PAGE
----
The ASX-listed firm only started producing its own brand of health supplements in 2020, mostly through third-party manufacturers, and now has more than 10 products in the market ranging from NMN, immunity, men’s health, children nutrition, digestive, skin health, energy to weight management.
EZZ also distributes the Eaoron brand of skin care products, comprising more than 20 products, manufactured by Australian United Pharmaceuticals.
The firm recently welcomed new chairman, Glenn Cross who is also non-executive director at EZZ.
NutraIngredients-Asia understands from Cross that EZZ is now focusing on R&D in four areas, switching to in-house manufacturing, and plans for international expansion, following its recent positive financial results.
In the FY21 annual report, the firm reported revenue growth of 29% to AU$22.3m (US$16m), exceeding the expected target by 25%.
The revenue contribution from EZZ’s own branded health supplements increased from 4% to 51%, diversifying the revenue mix away from the Eaoron branded skincare product distribution, and helping to grow its international footprint.
As part of its long-term strategic plan, the firm is now focusing genomic research and development on four areas, longevity, human papillomavirus (HPV), helicobacter pylori, and weight management.
From the research, the plan is to progressively launch EZZ-branded products in the upcoming year.
According to Cross, genomic research can help create treatment plans that are personalised and effective.
“Many people take supplements or pharmaceutical drugs, but a lot of the time, maybe only 20 or 30% of people will react to any particular treatment.
“I think what COVID-19 has done that we've all experienced over the last few years has made people look more closely at their lifestyle, managing their weight and managing their own personal health.
“It’s also pretty well established that obesity is a growing problem in countries throughout South East Asia, Australia and New Zealand. So, we believe these areas offer significant opportunities.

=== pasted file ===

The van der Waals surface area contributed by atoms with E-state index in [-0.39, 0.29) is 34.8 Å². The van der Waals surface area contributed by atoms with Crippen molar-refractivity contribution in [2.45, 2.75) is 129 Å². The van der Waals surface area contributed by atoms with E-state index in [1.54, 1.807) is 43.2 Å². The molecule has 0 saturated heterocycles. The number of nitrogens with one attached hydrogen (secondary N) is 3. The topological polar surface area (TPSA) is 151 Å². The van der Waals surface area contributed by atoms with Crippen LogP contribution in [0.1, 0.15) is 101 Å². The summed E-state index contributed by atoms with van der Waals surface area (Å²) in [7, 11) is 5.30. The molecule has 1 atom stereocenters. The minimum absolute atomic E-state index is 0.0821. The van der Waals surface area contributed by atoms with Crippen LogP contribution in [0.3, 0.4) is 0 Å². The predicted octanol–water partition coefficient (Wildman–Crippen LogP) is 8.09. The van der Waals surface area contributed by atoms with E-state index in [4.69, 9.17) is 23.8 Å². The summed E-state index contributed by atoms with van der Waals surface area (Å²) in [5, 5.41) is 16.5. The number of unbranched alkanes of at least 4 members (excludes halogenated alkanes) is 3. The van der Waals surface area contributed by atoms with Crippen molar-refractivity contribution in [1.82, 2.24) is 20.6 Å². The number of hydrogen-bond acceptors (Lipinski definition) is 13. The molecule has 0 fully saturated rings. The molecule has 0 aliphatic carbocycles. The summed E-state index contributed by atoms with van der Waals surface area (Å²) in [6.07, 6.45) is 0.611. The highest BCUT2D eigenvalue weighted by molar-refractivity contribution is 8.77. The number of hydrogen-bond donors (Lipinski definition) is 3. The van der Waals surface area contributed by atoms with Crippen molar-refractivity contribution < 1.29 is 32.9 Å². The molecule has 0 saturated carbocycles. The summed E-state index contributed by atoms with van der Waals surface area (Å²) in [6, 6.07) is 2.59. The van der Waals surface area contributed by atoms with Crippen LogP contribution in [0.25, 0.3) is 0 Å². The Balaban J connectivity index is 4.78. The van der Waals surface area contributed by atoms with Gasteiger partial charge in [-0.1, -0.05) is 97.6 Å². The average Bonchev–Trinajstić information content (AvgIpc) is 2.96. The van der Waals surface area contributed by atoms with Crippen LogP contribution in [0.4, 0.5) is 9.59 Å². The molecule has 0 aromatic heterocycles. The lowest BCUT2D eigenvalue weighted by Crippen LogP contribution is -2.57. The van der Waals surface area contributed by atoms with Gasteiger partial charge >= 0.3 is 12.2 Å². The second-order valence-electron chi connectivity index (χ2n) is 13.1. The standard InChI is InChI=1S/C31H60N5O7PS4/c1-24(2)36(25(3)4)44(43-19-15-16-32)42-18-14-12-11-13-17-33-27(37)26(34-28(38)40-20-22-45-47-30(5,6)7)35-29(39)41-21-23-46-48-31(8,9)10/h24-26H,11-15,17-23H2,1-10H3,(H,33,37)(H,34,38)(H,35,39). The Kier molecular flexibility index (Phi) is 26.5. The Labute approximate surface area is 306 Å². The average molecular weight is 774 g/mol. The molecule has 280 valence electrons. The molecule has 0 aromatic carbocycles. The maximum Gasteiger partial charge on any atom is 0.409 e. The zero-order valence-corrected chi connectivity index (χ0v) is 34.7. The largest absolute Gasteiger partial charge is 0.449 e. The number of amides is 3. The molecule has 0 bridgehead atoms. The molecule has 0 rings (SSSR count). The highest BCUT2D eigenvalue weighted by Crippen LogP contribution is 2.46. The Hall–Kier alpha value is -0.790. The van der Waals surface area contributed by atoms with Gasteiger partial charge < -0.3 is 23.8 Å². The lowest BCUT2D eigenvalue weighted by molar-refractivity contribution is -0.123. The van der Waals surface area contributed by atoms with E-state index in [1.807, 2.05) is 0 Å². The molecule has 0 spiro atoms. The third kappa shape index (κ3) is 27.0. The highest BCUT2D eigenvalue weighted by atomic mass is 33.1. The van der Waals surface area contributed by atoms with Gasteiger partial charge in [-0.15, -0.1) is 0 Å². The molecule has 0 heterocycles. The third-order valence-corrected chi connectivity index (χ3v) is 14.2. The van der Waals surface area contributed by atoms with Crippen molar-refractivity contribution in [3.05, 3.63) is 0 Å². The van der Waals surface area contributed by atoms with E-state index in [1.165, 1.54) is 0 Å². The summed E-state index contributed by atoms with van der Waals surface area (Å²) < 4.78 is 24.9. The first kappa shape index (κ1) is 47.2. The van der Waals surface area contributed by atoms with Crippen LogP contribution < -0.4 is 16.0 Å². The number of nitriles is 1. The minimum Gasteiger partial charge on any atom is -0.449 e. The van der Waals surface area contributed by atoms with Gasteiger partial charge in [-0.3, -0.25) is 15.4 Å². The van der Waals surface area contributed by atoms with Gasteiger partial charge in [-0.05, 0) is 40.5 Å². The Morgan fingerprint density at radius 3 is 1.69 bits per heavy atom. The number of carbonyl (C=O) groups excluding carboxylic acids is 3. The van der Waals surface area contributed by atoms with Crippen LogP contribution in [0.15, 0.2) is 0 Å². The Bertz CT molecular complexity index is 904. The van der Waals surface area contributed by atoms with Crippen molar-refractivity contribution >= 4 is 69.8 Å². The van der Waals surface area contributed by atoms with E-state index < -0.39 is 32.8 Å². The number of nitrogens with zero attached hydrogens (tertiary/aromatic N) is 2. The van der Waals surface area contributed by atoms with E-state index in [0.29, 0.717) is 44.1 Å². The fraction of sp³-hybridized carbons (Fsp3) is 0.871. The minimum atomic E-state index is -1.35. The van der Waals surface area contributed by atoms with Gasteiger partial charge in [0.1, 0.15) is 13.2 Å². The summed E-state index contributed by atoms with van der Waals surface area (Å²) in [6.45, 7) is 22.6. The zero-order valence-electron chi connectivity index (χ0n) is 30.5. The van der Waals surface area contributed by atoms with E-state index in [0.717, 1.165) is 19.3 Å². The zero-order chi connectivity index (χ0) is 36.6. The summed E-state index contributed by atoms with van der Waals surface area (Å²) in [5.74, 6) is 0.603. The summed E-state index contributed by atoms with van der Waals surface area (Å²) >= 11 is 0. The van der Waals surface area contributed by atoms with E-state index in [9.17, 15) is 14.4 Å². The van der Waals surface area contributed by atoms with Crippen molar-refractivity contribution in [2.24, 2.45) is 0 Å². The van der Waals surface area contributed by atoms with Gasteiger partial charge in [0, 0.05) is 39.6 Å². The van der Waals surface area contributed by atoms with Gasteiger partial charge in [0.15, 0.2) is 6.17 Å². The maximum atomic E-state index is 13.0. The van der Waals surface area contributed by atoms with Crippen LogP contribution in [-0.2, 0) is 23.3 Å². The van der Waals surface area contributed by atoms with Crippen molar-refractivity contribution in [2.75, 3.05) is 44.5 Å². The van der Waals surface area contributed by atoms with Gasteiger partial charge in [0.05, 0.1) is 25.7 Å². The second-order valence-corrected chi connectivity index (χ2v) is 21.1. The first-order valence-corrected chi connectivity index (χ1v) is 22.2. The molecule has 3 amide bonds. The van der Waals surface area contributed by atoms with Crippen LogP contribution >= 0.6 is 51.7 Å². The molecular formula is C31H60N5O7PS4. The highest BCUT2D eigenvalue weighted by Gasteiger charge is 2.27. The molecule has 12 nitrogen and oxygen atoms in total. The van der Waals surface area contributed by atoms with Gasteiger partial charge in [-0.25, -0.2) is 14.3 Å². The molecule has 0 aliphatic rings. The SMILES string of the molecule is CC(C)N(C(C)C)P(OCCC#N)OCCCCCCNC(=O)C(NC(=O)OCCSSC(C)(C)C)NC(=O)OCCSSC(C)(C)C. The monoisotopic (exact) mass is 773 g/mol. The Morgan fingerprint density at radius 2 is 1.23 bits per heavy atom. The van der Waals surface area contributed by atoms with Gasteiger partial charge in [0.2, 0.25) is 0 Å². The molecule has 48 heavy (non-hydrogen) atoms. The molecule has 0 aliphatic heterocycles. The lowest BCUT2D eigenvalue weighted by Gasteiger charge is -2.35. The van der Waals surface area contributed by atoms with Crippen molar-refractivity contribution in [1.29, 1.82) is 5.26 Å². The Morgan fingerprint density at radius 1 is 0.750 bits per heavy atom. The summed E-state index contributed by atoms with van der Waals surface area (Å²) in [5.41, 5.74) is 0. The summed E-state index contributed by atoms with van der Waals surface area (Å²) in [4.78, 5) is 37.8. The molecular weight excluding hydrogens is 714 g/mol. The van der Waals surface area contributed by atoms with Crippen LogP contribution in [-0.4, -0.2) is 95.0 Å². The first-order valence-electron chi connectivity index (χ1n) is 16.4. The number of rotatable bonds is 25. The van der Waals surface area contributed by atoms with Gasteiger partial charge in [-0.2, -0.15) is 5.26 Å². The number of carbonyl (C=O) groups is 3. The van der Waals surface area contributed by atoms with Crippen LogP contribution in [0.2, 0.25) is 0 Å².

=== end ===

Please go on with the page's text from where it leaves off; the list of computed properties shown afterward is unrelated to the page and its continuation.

“That's the reason why we looked at genomics. Genomics is about looking at people's own personal DNA, and genetic makeup and determining what diseases they may be susceptible.”
The firm also picked HPV and helicobacter pylori as significant problems in South East Asia as well as Australia.
“There's no real cure for HPV, but there's a number of treatments. We're working on some products in that area. For helicobacter pylori, it is a bacterium in the gut that causes discomfort, and current treatment is antibiotic administration. We're looking at some supplements that we believe can help alleviate the discomfort associated with helicobacter pylori.”
EZZ has a couple of products in the pipeline, and at the same time looking to manufacture in-house, which it currently outsources. According to EZZ’s acting chief executive officer and co-founder Mark Qin, the plan is to own a manufacturing facility by 2024.
In Australia and New Zealand, EZZ currently sells supplements on its D2C e-commerce site, pharmacy only distribution channels, and this year started stocking in membership warehouse Costco.
In China, the firm operates an online store on Tmall Global.
Next year, EZZ is keen to increase its distribution into South East Asia. Cross said: “The sales of our EZZ branded supplements and Eaoron skincare products have been successful in Australia and New Zealand and we're seeing growing sales in China. We believe that the products will be just as successful in the other South East Asian markets as well.”
The distribution channels it is hoping to enter in South East Asia are supermarkets, pharmacies, health food stores, and with a particular focus on e-commerce. It hopes to set up stores on major e-commerce platforms in places like Singapore, Malaysia, Thailand, Philippines, Indonesia and Vietnam.